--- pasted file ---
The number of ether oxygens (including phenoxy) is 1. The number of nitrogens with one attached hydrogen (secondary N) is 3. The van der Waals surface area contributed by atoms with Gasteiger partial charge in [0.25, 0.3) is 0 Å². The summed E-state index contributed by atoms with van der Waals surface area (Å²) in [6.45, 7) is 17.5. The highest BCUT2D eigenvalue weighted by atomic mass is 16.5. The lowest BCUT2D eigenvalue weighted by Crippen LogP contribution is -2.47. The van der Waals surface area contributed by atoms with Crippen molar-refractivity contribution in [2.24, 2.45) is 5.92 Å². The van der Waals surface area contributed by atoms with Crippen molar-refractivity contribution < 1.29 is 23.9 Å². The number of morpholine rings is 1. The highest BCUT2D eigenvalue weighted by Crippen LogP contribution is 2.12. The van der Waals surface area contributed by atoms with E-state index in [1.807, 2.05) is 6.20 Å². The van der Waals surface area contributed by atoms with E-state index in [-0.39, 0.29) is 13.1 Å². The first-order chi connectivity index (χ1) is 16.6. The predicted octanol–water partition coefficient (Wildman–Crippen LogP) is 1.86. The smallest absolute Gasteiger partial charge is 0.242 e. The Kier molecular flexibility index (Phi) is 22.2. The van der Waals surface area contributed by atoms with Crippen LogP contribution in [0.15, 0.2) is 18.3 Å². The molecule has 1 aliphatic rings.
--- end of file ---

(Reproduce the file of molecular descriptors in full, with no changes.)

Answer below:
The number of ether oxygens (including phenoxy) is 1. The number of nitrogens with one attached hydrogen (secondary N) is 3. The van der Waals surface area contributed by atoms with Gasteiger partial charge in [0.25, 0.3) is 0 Å². The summed E-state index contributed by atoms with van der Waals surface area (Å²) in [6.45, 7) is 17.5. The highest BCUT2D eigenvalue weighted by atomic mass is 16.5. The lowest BCUT2D eigenvalue weighted by Crippen LogP contribution is -2.47. The van der Waals surface area contributed by atoms with Crippen molar-refractivity contribution in [2.24, 2.45) is 5.92 Å². The van der Waals surface area contributed by atoms with Crippen molar-refractivity contribution < 1.29 is 23.9 Å². The number of morpholine rings is 1. The highest BCUT2D eigenvalue weighted by Crippen LogP contribution is 2.12. The van der Waals surface area contributed by atoms with E-state index in [1.807, 2.05) is 6.20 Å². The van der Waals surface area contributed by atoms with E-state index in [-0.39, 0.29) is 13.1 Å². The first-order chi connectivity index (χ1) is 16.6. The predicted octanol–water partition coefficient (Wildman–Crippen LogP) is 1.86. The smallest absolute Gasteiger partial charge is 0.242 e. The Kier molecular flexibility index (Phi) is 22.2. The van der Waals surface area contributed by atoms with Crippen LogP contribution in [0.15, 0.2) is 18.3 Å². The molecule has 1 aliphatic rings.